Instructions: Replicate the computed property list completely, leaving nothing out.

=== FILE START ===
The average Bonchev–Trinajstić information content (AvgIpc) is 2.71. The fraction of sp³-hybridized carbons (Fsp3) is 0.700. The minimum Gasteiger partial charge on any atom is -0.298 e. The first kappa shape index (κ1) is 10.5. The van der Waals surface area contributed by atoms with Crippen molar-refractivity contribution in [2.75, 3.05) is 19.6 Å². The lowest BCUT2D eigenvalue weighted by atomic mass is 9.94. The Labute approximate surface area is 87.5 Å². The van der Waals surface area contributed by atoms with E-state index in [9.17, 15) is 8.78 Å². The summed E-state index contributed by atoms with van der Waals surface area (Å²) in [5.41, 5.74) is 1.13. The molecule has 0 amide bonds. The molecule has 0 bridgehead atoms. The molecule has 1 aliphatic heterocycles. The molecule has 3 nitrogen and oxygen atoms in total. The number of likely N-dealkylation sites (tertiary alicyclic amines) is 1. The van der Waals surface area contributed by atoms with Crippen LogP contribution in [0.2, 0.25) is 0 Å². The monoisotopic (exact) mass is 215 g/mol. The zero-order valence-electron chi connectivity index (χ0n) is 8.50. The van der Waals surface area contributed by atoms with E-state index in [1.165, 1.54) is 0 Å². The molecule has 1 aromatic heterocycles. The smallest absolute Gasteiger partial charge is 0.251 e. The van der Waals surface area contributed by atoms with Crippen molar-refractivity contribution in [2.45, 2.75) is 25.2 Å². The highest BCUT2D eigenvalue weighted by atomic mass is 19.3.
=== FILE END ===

The average Bonchev–Trinajstić information content (AvgIpc) is 2.71. The fraction of sp³-hybridized carbons (Fsp3) is 0.700. The minimum Gasteiger partial charge on any atom is -0.298 e. The first kappa shape index (κ1) is 10.5. The van der Waals surface area contributed by atoms with Crippen molar-refractivity contribution in [2.75, 3.05) is 19.6 Å². The lowest BCUT2D eigenvalue weighted by atomic mass is 9.94. The Labute approximate surface area is 87.5 Å². The van der Waals surface area contributed by atoms with E-state index in [9.17, 15) is 8.78 Å². The summed E-state index contributed by atoms with van der Waals surface area (Å²) in [5.41, 5.74) is 1.13. The molecule has 0 amide bonds. The molecule has 0 bridgehead atoms. The molecule has 1 aliphatic heterocycles. The molecule has 3 nitrogen and oxygen atoms in total. The number of likely N-dealkylation sites (tertiary alicyclic amines) is 1. The van der Waals surface area contributed by atoms with Crippen LogP contribution in [0.2, 0.25) is 0 Å². The monoisotopic (exact) mass is 215 g/mol. The zero-order valence-electron chi connectivity index (χ0n) is 8.50. The van der Waals surface area contributed by atoms with E-state index in [1.165, 1.54) is 0 Å². The molecule has 1 aromatic heterocycles. The smallest absolute Gasteiger partial charge is 0.251 e. The van der Waals surface area contributed by atoms with Crippen molar-refractivity contribution in [2.45, 2.75) is 25.2 Å². The highest BCUT2D eigenvalue weighted by atomic mass is 19.3.